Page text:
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Cutting in position, or "nested" as you say, means the bottom edge of the crown moulding will be facing upward against the fence. The fence represents the wall and the base plate is the ceiling. If you know the rise of your crown, you can place a backer (plywood or a 1x ripped to the same width as the rise of the crown) behind it as you cut, so that when you flush the two up together you will always be holding the crown at the same correct spring angle.

#7
01-04-15, 04:48 AM
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Just for quick reference here are the "flat" settings for normal crown corners. You would have to adjust the miter for the increase in angle.

#8
01-04-15, 06:15 AM
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Make sure that your stock is sufficiently supported on adjustable horses away from the saw so that you are not fighting trying to get the stock to sit correctly. I kind of float my stock a couple of mm's away from the back fence and play with it until I get the angle that it sits on the fence perfect. I then take my pencil and scribe a line on the deck of the saw for reference. Kind of a cross check while cutting. It also is important to maintain this angle if you are coping your corners as the cuts need to be back beveled to clear the detail in the molding (use your eye line of sight as the same angle as the stock on the back fence). But for these complex angles, it is best to make several test cuts on small pieces. Set one to perfectly bisect the angle. Then do a series of 1 degree off from that angle in both directions. Mark each according to what you adjusted. Then dry fit these on the wall until you find a "pair" that works. These test pieces also help when you are installing your most recent cut to make sure the length is correct as well as the angle on the wall.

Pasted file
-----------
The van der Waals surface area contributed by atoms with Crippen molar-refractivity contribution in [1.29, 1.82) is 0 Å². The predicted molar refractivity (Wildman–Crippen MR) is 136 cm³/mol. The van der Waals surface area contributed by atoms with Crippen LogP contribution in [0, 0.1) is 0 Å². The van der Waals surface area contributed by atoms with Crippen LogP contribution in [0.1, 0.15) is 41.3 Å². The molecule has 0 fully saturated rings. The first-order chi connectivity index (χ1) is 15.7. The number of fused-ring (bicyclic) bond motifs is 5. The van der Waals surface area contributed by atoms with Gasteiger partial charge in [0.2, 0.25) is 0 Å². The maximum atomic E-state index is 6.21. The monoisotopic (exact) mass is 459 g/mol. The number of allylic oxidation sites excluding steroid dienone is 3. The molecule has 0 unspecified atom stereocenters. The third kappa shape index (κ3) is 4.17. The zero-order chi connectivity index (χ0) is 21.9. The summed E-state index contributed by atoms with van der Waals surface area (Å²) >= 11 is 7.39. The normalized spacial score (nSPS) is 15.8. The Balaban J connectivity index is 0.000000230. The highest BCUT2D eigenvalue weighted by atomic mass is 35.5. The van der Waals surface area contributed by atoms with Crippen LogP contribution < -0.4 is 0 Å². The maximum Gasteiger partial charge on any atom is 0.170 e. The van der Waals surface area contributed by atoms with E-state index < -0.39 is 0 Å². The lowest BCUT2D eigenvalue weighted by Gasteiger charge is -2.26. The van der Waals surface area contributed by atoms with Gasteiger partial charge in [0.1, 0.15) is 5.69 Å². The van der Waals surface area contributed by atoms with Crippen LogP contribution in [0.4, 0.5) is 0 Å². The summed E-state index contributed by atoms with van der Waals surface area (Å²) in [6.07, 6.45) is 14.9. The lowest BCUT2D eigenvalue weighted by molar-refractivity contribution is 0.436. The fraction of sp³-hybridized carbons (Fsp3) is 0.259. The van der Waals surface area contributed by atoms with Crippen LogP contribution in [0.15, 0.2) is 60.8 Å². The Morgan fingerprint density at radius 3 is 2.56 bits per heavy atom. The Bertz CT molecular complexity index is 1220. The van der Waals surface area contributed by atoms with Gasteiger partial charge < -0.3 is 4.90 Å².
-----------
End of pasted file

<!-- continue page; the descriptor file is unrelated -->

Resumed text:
Working around the room, decide the direction that best works for you. If cutting a right hand miter with cope is more comfortable (don't have to hold the coping saw upside down) then continue all your cuts in that direction. When you finally get the the end and you have to make a double coped miter cut on both ends, use the following to get a good measurement. I always measure from the bottom of each piece of molding (already installed) across the final wall (that would put your mark on the up side of the molding when cutting upside down and backwards). I use a known length of scrap that I cut to exactly 1ft or 2ft long. I hold this in to one of the lower corners on the wall and stretch your tape to the other. Take the measurement to the other wall and add exactly the length test scrap to the measurement. Cut one coped miter and then measure from the coped bottom (up on the saw), mark and make your second cope. In the beginning, add 1/8" to the first cut as you usually can "flex" the molding in for a super tight fit. If the large molding you are working with will not flex, nibble off a little and try again. Remember, you can remove more, you can't add some back on a short cut. If this proves futile, make a 45 degree lap cut approx 2 ft from the end and seam two pieces together.